General Mills today announced a strategic sourcing partnership that will help about 20 dairy farms add around 3,000 acres to organic dairy production over the next three years.
You read that right: General Mills is going organic with dairy.
The program with Wisconsin-based Organic Valley will drive more acres in the U.S. into the organic certification process and builds upon General Mills’ commitment to double the organic acreage from which it sources ingredients by 2019.
You can call it “The Annie’s Effect,” as the little bunny brand has become a compass inside of the bigger company. But it is also because of the leadership inside of Mills.
General Mills has transformed its portfolio in recent years and is now the No. 3 maker of natural and organic foods with nine brands including Cascadian Farm, Muir Glen, LÄRABAR, Liberté, Mountain High, Food Should Taste Good, Immaculate Baking, Annie’s and EPIC Provisions.
The strategic alignment with Organic Valley, which is the first $1 billion organic brand, will build General Mills’ relationships with the organic farmers who will be supporting its yogurt operating unit in the U.S., which includes brands like Yoplait, Annie’s, Liberté and Mountain High.
Earlier this year General Mills introduced the Annie’s brand to the U.S. yogurt category with a new line of certified organic whole milk yogurt. In addition, the company is transitioning its Liberté yogurt brand in the U.S. to USDA certified organic, which will roll out nationwide this summer.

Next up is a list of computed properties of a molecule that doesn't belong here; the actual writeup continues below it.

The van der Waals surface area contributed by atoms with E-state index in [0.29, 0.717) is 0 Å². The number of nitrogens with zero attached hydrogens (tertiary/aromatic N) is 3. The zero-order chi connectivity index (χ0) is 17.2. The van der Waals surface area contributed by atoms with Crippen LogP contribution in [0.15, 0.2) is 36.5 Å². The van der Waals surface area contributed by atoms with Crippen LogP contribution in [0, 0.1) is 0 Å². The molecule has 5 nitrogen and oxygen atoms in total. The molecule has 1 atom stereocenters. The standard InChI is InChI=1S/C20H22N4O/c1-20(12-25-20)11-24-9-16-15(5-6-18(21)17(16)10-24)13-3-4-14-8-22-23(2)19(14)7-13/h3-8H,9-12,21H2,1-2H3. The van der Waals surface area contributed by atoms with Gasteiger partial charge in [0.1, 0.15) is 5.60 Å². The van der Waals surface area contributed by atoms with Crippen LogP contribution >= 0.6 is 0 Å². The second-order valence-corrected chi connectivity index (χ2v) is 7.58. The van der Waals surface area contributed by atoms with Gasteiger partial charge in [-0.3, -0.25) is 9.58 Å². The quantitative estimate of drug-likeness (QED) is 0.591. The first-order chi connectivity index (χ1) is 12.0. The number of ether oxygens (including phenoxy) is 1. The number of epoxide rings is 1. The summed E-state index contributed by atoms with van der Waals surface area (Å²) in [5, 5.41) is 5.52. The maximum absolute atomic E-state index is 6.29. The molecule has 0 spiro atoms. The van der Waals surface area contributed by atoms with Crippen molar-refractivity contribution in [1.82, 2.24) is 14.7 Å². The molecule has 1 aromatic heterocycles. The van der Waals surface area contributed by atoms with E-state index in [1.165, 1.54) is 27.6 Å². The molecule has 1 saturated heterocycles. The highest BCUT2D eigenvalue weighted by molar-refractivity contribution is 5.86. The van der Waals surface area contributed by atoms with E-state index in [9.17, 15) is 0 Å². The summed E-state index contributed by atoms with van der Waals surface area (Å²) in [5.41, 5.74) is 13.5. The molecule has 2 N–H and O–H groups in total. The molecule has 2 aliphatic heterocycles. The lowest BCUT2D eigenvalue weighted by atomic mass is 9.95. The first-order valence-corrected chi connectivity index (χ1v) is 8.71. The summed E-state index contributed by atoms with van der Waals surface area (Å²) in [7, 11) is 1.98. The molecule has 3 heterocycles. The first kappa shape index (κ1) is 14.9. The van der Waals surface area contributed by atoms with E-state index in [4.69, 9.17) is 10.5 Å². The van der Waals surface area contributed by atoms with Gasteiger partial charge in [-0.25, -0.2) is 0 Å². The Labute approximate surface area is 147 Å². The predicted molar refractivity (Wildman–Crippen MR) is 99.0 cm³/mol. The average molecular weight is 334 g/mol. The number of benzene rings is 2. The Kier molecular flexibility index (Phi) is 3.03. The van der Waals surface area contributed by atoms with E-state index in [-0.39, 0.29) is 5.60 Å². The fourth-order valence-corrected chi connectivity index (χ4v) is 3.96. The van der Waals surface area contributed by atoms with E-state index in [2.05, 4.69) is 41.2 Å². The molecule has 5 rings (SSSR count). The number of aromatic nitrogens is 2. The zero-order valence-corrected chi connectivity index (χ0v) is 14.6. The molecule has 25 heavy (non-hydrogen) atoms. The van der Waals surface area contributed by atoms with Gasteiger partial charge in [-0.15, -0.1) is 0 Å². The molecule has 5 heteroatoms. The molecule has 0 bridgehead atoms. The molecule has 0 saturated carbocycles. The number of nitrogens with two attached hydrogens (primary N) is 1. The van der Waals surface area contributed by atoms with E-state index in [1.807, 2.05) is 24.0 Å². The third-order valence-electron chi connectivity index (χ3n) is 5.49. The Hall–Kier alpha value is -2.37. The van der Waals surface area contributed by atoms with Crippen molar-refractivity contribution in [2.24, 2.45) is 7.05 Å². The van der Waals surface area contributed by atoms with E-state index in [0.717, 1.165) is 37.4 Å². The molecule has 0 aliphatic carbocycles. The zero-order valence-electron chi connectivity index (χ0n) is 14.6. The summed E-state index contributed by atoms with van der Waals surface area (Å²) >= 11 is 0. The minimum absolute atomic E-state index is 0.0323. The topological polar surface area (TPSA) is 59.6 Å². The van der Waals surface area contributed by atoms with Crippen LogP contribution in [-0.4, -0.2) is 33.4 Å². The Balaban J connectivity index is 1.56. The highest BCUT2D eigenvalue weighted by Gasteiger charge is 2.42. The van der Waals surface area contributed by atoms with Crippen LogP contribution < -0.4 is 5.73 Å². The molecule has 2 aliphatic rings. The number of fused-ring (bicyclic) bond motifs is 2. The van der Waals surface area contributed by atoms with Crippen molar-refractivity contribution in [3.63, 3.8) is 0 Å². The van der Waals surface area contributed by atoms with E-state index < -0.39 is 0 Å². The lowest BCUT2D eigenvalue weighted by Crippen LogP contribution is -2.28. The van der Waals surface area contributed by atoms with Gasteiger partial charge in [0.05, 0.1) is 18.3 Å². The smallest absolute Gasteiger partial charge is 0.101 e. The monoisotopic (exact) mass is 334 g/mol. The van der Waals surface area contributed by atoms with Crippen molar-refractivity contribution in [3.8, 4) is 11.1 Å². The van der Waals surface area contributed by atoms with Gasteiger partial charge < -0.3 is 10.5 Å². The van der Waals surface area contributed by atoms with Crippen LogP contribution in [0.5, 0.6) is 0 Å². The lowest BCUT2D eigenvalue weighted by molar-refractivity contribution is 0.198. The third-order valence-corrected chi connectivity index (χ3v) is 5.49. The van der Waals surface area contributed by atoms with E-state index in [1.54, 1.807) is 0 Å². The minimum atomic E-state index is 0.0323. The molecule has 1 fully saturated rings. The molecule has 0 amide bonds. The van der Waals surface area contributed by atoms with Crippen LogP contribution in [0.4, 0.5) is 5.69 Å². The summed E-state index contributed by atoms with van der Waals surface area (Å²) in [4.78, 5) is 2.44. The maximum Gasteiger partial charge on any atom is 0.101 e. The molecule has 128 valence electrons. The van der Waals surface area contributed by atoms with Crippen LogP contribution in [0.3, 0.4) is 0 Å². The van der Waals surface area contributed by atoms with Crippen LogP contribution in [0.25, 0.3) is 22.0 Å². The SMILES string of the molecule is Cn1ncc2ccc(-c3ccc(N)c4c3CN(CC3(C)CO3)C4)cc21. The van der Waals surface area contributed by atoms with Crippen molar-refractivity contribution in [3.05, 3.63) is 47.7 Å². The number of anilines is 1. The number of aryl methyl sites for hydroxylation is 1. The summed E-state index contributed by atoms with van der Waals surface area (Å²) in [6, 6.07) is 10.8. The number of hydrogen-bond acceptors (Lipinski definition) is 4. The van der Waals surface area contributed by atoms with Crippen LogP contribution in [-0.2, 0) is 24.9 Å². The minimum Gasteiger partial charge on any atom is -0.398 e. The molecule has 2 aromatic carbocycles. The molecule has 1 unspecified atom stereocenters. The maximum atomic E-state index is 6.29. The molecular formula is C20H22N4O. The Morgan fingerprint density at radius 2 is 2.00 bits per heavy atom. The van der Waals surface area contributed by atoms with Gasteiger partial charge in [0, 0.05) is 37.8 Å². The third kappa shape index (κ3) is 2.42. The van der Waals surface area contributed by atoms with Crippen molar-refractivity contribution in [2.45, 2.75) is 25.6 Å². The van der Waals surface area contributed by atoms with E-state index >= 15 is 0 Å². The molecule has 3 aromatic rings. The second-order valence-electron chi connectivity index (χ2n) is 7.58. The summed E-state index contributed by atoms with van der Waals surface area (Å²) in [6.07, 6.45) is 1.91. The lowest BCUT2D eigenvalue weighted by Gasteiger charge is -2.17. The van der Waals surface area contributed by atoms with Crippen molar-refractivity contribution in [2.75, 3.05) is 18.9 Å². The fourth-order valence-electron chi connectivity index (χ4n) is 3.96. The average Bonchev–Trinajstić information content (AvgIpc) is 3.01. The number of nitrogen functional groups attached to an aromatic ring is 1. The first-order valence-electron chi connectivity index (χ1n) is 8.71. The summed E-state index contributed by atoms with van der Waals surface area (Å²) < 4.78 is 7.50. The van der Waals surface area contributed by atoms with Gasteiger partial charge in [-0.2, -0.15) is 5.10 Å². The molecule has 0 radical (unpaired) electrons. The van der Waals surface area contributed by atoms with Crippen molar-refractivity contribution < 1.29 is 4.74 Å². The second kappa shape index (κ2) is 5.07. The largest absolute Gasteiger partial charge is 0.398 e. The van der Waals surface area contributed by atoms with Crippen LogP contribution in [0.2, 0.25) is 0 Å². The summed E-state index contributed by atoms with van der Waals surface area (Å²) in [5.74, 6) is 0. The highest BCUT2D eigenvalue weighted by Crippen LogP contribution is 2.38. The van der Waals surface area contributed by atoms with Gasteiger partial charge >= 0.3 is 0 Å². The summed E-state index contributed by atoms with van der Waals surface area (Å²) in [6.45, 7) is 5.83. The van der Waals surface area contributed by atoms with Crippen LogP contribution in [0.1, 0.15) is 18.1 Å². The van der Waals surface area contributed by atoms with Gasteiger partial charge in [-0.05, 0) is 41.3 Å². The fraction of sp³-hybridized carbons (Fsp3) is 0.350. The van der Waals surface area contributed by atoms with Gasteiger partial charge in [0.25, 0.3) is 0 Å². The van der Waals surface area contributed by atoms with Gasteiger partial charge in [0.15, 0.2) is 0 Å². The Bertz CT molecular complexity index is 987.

“To ensure we are able to deliver great tasting organic yogurt offerings to our consumers we are committed to supporting a framework in partnership with Organic Valley that will not only ensure a consistent supply chain, but also make it easier for dairy farmers to successfully manage through the transition to organic,” said David Clark, president of the General Mills Yogurt Operating Unit.
On the heels of Kashi’s announcement that they are also converting U.S. farmland to organic, this is great news.
Currently, of the over 900 million acres that are farmed in the U.S., less than 1% is organic. These companies have to convert their supply chains if they are going to keep up with the demands of the 21st century consumer.
While demand for organic food is increasing in the U.S., supply has not been able to keep up. In the U.S., acreage devoted to organic agriculture is about one percent of total cropland, according to the U.S. Department of Agriculture. General Mills has made sizeable investments to meet growing consumer interest in natural and organic foods, which is expected to drive double-digit industry sales growth over the next five years.
“We recognize that one of the biggest challenges to accelerating organic supply is enabling farmers to bridge the three-year period required to attain certified organic status under USDA rules. There is tremendous opportunity for Annie’s—with the scale of General Mills—to increase the organic ingredient supply needed to support the rising consumer interest in organic foods,” said John Foraker, president of Annie’s.
Since 2009, General Mills has increased the organic acreage it supports by 120 percent and is now among the top five organic ingredient purchasers—and the second largest buyer of organic fruits and vegetables—in the North American packaged food sector.
Think about that. General Mills is now the second largest buyer of organic fruits and vegetables.
You have to wonder what the Grocery Manufacturers Association is doing with all of this. They completely failed their members by not addressing this supply chain issue.
In addition, General Mills will launch the Organic & Regenerative Agriculture Transition Council, which will bring together sustainable agricultural leaders, farmers and industry stakeholders with the mission of advancing organic and regenerative agriculture practices. The first project will focus on dairy.
The landscape of food is changing, and the Grocery Manufacturers Association is quickly becoming a relic, as companies like General Mills, Costco, Kroger and others create the win-win solutions so needed by 21st century consumers and food companies.
It’s time to #rethinkfood and create a food system that meets the needs of 21st century consumers and food companies.